The Troubles (the violent Northern Ireland conflict between Catholics and Protestants) are defined by a moral and political complexity that’s difficult to successfully convey on film. Many of the movies that have succeeded in portraying the era – In the Name of the Father, The Outsider, Good Vibrations – avoid the problems of presenting either ‘side’ as superior by presenting conflicted characters either torn between sides or trying to stay out of the conflict altogether.
’71, set in the Belfast riots of 1971 (surprise), chooses as its conflicted protagonist Gary Hook (Jack O’Connell). Hook is a barely-trained English soldier played by Jack O’Connell who’s left stranded on the “frontline” of the conflict after his squad, accompanying a police raid, is driven from the neighbourhood by a rock-toting mob. The English are there to support the loyalist Protestants, but Hook’s reaction to the cops’ brutal ‘interrogation’ of Catholic locals – dragging them into the street and beating them with batons – makes it clear that his loyalty is less clear-cut.
Hook becomes the epicentre of the fractured factions of battle-scarred Belfast, where even Catholics, Protestant and soldiers are splintered into groups with their own agendas, from the younger Catholic radicals fighting for supremacy over the older authoritarians to the Good Samaritans clashing with bloodthirsty militants. Instead of a good guy stranded amongst bad guys – à la The Raid or Black Hawk Down – we’re presented with a city of predominantly good people trapped in a cycle of revenge and dominated by a small number of very bad people on both sides. At one point one of those bad people assures another, “It’s alright. The situation’s under control.” But of course, it isn’t. It never was.
Yann Demange, directing his debut feature after extensive television experience, convincingly captures the chaos and mounting tension of the situation. The techniques he uses aren’t anything revolutionary, but they are consistently effective. The film’s rough-edged, murky cinematography – reminiscent of The Wire – makes deft use of handheld to convey the subjective experience of its characters. During a breathless foot chase, the camera swings around with a turbulent velocity that puts you in Hook’s disorientated, frightened headspace. After an explosion, the camera swerves about and sways in and out of focus drunkenly; not an original technique, but executed with queasy potency.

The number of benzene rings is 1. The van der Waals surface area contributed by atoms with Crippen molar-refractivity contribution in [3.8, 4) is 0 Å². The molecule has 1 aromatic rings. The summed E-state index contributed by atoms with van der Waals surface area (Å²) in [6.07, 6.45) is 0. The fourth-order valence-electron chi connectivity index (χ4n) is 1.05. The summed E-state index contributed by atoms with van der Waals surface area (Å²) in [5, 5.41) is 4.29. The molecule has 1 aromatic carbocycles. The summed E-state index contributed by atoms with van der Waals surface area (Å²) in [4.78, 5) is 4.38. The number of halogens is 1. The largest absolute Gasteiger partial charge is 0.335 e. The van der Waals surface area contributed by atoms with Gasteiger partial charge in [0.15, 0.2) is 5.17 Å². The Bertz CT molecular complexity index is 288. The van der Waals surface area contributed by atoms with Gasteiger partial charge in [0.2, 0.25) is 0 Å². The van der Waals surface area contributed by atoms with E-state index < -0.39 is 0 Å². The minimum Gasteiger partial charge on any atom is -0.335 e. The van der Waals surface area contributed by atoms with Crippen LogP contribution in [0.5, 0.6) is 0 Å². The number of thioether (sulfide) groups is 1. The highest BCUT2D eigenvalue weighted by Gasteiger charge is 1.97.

Let’s talk about Jack O’Connell. His ascent from Skins to the A-list seems practically instantaneous over this side of the pond, largely thanks to this, Starred Up and – soon – Unbroken arriving on our shores in the same couple of months. I wasn’t especially enamoured of his work on Skins; I felt he captured the hair-trigger volatility of his character but I was never sold on how irresistible everyone found Cook. His charisma seemed, from my perspective, to be entirely relegated to the screenplay.
After seeing his performances here and in Starred Up, I may have to re-evaluate my knee-jerk assessment of him as an actor (though I’m sure as hell not going to revisit Skins, thank you very much). The two roles are poles apart. His Starred Up inmate was one wrong word or look away from brutal violence while ‘71’s Hook is a fundamentally reluctant soldier; you sense how deeply the one act of violence he performs in the film devastates him. But in each film his work is characterised by a deeply felt, convincing physicality; he doesn’t say a whole lot in either film, but he inhabits these distinct characters in a way that feels utterly real. After seeing these two films pretty much back-to-back, I’m eager to see what he can achieve in Unbroken.